It never fails. At the park, playground, play place, restaurant or campground there is always that ONE kid that is screaming his or head off, acting like a complete brat. This is the kid that causes problems with the other kids, picks fights and is the only one that is allowed to take their milkshake into the secret tunnel at McDonalds. (And you know what ends up happening with that) Meanwhile, this kids parents are off in a corner (or nowhere to be seen), completely preoccupied with something (anything) else besides their own child and completely oblivious to what is going on around them. Can they not hear their child screaming? Do they not hear the other kids crying and pointing their finger at this kid because he just hit your child in the face? Are they somehow immune to the looks of the 10 other families whose kids are acting like sane and manageable individuals at the restaurant while theirs is screaming and throwing forks at the waiter?
The worst part is that when you are faced with this child and his or her parents, it’s not as easy as walking up to them and saying, ‘Please control your children ma’am! They are wreaking havoc.’ Doing so could cause a ruckus, or you might even risk getting punched in the face. After all, if the kid is such a heathen it only stands to reason that they are learning their disruptive behavior from somewhere, right? So must parents do and say nothing but pick up their own child and leave the vicinity lest they risk causing a scene.
And even restaurant managers today are hesitant to excuse a family from their establishment regardless of the fact that this family is running the night of dozens of other families. Family media has gone wild lately with complaints about restaurants closing their doors to kids under a certain age for this simple reason. So because a ‘few’ parents are unable to control their child in public, the ‘many’ parents who do are forced to suffer as well.
We can throw a drunk out of a bar, but not a child out of a playground or restaurant. We can dismiss a coach from a softball game for arguing with a referee but cannot have a child removed from a theater because he won’t shut the heck up during the flick.
Truth is, the owness of the child’s behavior certainly rests on the parents shoulder. As a parent, you know that there is always (and we mean ALWAYS) the inherent risk that today will be the day that your child has a breakdown at the playground or restaurant. But responsible parents are prepared to remove their own child from the situation. Good parents don’t bring a sleep toddler to a 10pm movie showtime. Good parents realize that when their child starts pushing other kids down the slide or bullying kids at the indoor playground, that it is time for THEM to leave. And good parents, know that this behavior is occurring because they are paying attention to their child. Sadly, many parents bring their kids into situations at inappropriate times which only set the kid up to fail. And then, when the kid acts out or becomes indecently behaved the parents become inflamed at the child, and at the other parents who are in disgust. Seriously!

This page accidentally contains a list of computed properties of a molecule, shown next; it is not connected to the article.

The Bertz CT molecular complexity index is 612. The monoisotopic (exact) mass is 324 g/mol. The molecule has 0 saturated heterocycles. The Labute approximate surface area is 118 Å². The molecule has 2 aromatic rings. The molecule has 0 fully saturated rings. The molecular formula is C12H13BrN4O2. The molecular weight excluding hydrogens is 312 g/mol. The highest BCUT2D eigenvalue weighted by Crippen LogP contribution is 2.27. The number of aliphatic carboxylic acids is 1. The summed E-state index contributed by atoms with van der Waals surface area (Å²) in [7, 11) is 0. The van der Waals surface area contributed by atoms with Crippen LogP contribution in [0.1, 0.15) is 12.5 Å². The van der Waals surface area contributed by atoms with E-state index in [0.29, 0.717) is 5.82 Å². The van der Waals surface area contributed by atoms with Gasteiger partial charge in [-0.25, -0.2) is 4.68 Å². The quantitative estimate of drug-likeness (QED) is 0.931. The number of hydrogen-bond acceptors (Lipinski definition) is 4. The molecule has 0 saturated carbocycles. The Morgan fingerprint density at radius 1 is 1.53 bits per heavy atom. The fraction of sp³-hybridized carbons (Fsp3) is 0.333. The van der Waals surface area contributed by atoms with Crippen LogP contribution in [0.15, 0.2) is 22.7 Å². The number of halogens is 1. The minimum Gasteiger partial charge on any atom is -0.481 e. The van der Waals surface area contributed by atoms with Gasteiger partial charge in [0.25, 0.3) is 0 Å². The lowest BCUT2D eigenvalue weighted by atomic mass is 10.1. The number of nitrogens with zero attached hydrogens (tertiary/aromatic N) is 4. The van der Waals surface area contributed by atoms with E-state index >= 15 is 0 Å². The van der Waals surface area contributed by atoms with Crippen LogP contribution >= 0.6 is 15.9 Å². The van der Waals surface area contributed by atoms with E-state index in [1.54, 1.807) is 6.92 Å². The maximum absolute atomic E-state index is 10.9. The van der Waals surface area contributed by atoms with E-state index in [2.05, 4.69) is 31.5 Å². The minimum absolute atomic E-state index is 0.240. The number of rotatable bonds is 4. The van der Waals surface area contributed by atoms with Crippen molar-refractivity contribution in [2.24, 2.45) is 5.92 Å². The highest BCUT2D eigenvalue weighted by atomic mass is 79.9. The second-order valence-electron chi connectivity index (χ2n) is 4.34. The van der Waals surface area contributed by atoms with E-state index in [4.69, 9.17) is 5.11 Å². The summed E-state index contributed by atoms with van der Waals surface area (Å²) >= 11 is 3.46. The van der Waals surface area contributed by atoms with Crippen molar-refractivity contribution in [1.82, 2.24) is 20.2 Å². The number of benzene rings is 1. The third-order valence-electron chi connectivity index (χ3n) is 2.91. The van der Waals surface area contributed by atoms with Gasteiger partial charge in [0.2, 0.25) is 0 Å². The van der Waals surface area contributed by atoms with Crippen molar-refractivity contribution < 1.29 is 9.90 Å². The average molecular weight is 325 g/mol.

Parents need/must be in control of their children when they are out in public. That is the bottom line.
If your kid, no matter how well behaved they are most of the time, becomes a problem it is up to you as a responsible parent to remove your child from the situation. Other people should not have to leave because of you and your child. It is YOUR responsibility to discipline your child. If you don’t want other parents to criticize you or say something to you, you best get your nose out of your book or smart phone and take matters into your own hands. Restaurants, playground, sporting events, movie theaters and other kid’s venues shouldn’t have to have rules about appropriate behavior for small children, because the parents should be the ones enforcing them. And parents have to set an example that with access to public hot spots and venues comes a certain amount of expected acceptable behavior and responsibility for a child.
Look, no child is flawless. Your child isn’t a screaming heathen simply because they threw a fit on the playground or hit a waiter in the back with a tater tot. The other parents aren’t quickly judging you because your child has turned into Willie Whines a lot. They too know the feeling and all kids have good days and bad days. Yet the easiest way to anger other parents is to sit idly by and do nothing to handle the situation. If you would prefer sympathy rather than chastises from the general public, you have to show that you are proactively trying to correct the situation in some way, shape or form. Keeping your eyes down and remaining oblivious to the chaos your child is causing in the hopes that no one will know they are YOUR child, is not the answer!
Just like it is a dog owner’s responsibility to not allow their dog to poop in another person’s yard, or to clean up to the poop from a sidewalk parents too have to be the beacons of cleaning up the messes their child causes in public. Because if other people are forced to step in it,’ so to speak you can expect a confrontation.